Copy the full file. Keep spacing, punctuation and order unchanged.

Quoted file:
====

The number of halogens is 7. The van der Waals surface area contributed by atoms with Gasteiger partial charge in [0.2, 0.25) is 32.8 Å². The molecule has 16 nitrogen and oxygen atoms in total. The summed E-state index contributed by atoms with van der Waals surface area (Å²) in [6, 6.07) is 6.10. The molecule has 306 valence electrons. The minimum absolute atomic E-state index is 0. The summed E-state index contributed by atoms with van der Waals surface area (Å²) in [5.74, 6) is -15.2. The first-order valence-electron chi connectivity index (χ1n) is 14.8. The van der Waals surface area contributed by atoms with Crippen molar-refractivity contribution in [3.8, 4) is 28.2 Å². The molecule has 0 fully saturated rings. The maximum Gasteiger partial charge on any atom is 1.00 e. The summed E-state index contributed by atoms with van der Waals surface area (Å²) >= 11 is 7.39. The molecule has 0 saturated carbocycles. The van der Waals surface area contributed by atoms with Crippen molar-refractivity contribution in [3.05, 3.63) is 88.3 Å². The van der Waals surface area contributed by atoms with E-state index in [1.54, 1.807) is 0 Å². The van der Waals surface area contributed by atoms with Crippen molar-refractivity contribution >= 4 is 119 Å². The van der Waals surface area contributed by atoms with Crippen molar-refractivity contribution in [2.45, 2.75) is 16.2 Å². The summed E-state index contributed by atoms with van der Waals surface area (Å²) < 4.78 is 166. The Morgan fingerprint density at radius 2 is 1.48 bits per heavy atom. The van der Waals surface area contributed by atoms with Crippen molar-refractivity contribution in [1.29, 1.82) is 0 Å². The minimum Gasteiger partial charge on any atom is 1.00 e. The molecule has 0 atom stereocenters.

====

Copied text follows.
The number of halogens is 7. The van der Waals surface area contributed by atoms with Gasteiger partial charge in [0.2, 0.25) is 32.8 Å². The molecule has 16 nitrogen and oxygen atoms in total. The summed E-state index contributed by atoms with van der Waals surface area (Å²) in [6, 6.07) is 6.10. The molecule has 306 valence electrons. The minimum absolute atomic E-state index is 0. The summed E-state index contributed by atoms with van der Waals surface area (Å²) in [5.74, 6) is -15.2. The first-order valence-electron chi connectivity index (χ1n) is 14.8. The van der Waals surface area contributed by atoms with Crippen molar-refractivity contribution in [3.8, 4) is 28.2 Å². The molecule has 0 fully saturated rings. The maximum Gasteiger partial charge on any atom is 1.00 e. The summed E-state index contributed by atoms with van der Waals surface area (Å²) >= 11 is 7.39. The molecule has 0 saturated carbocycles. The van der Waals surface area contributed by atoms with Crippen molar-refractivity contribution in [3.05, 3.63) is 88.3 Å². The van der Waals surface area contributed by atoms with E-state index in [1.54, 1.807) is 0 Å². The van der Waals surface area contributed by atoms with Crippen molar-refractivity contribution >= 4 is 119 Å². The van der Waals surface area contributed by atoms with Crippen molar-refractivity contribution in [2.45, 2.75) is 16.2 Å². The summed E-state index contributed by atoms with van der Waals surface area (Å²) < 4.78 is 166. The Morgan fingerprint density at radius 2 is 1.48 bits per heavy atom. The van der Waals surface area contributed by atoms with Crippen molar-refractivity contribution in [1.29, 1.82) is 0 Å². The minimum Gasteiger partial charge on any atom is 1.00 e. The molecule has 0 atom stereocenters.